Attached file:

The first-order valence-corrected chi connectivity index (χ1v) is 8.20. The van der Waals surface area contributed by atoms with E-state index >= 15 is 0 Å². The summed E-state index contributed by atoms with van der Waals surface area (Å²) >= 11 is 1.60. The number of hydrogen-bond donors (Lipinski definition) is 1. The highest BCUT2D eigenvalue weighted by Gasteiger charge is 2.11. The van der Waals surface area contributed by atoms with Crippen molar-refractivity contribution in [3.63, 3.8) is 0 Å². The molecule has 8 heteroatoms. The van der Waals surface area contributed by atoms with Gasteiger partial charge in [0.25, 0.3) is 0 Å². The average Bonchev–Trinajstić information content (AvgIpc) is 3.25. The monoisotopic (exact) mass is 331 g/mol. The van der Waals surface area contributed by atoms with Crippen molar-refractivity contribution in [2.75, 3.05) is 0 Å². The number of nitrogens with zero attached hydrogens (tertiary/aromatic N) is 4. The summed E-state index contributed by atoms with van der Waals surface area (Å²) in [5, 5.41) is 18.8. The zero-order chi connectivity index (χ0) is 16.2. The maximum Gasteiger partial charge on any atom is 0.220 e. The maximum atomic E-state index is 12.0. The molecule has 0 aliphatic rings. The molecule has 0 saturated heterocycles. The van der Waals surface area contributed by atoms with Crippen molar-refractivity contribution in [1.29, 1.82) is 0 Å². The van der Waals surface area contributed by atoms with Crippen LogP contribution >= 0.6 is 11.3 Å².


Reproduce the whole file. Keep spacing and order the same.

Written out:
The first-order valence-corrected chi connectivity index (χ1v) is 8.20. The van der Waals surface area contributed by atoms with E-state index >= 15 is 0 Å². The summed E-state index contributed by atoms with van der Waals surface area (Å²) >= 11 is 1.60. The number of hydrogen-bond donors (Lipinski definition) is 1. The highest BCUT2D eigenvalue weighted by Gasteiger charge is 2.11. The van der Waals surface area contributed by atoms with Crippen molar-refractivity contribution in [3.63, 3.8) is 0 Å². The molecule has 8 heteroatoms. The van der Waals surface area contributed by atoms with Gasteiger partial charge in [0.25, 0.3) is 0 Å². The average Bonchev–Trinajstić information content (AvgIpc) is 3.25. The monoisotopic (exact) mass is 331 g/mol. The van der Waals surface area contributed by atoms with Crippen molar-refractivity contribution in [2.75, 3.05) is 0 Å². The number of nitrogens with zero attached hydrogens (tertiary/aromatic N) is 4. The summed E-state index contributed by atoms with van der Waals surface area (Å²) in [5, 5.41) is 18.8. The zero-order chi connectivity index (χ0) is 16.2. The maximum Gasteiger partial charge on any atom is 0.220 e. The maximum atomic E-state index is 12.0. The molecule has 0 aliphatic rings. The molecule has 0 saturated heterocycles. The van der Waals surface area contributed by atoms with Crippen molar-refractivity contribution in [1.29, 1.82) is 0 Å². The van der Waals surface area contributed by atoms with Crippen LogP contribution >= 0.6 is 11.3 Å².